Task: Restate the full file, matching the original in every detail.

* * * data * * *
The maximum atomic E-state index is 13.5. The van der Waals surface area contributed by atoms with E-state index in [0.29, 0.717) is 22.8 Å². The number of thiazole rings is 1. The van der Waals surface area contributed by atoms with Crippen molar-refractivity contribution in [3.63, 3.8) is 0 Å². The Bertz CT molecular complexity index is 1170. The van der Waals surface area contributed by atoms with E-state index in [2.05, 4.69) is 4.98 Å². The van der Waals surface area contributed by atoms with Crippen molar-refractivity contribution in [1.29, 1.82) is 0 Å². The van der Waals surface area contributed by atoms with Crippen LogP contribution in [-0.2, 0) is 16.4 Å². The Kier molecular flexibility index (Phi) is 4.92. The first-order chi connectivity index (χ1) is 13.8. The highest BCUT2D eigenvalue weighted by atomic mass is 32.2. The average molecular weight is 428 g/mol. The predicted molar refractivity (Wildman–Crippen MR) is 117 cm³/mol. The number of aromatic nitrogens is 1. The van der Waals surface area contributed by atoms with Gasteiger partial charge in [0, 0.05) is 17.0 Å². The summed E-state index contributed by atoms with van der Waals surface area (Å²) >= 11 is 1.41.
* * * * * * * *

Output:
The maximum atomic E-state index is 13.5. The van der Waals surface area contributed by atoms with E-state index in [0.29, 0.717) is 22.8 Å². The number of thiazole rings is 1. The van der Waals surface area contributed by atoms with Crippen molar-refractivity contribution in [3.63, 3.8) is 0 Å². The Bertz CT molecular complexity index is 1170. The van der Waals surface area contributed by atoms with E-state index in [2.05, 4.69) is 4.98 Å². The van der Waals surface area contributed by atoms with Crippen molar-refractivity contribution in [1.29, 1.82) is 0 Å². The van der Waals surface area contributed by atoms with Crippen LogP contribution in [-0.2, 0) is 16.4 Å². The Kier molecular flexibility index (Phi) is 4.92. The first-order chi connectivity index (χ1) is 13.8. The highest BCUT2D eigenvalue weighted by atomic mass is 32.2. The average molecular weight is 428 g/mol. The predicted molar refractivity (Wildman–Crippen MR) is 117 cm³/mol. The number of aromatic nitrogens is 1. The van der Waals surface area contributed by atoms with Gasteiger partial charge in [0, 0.05) is 17.0 Å². The summed E-state index contributed by atoms with van der Waals surface area (Å²) >= 11 is 1.41.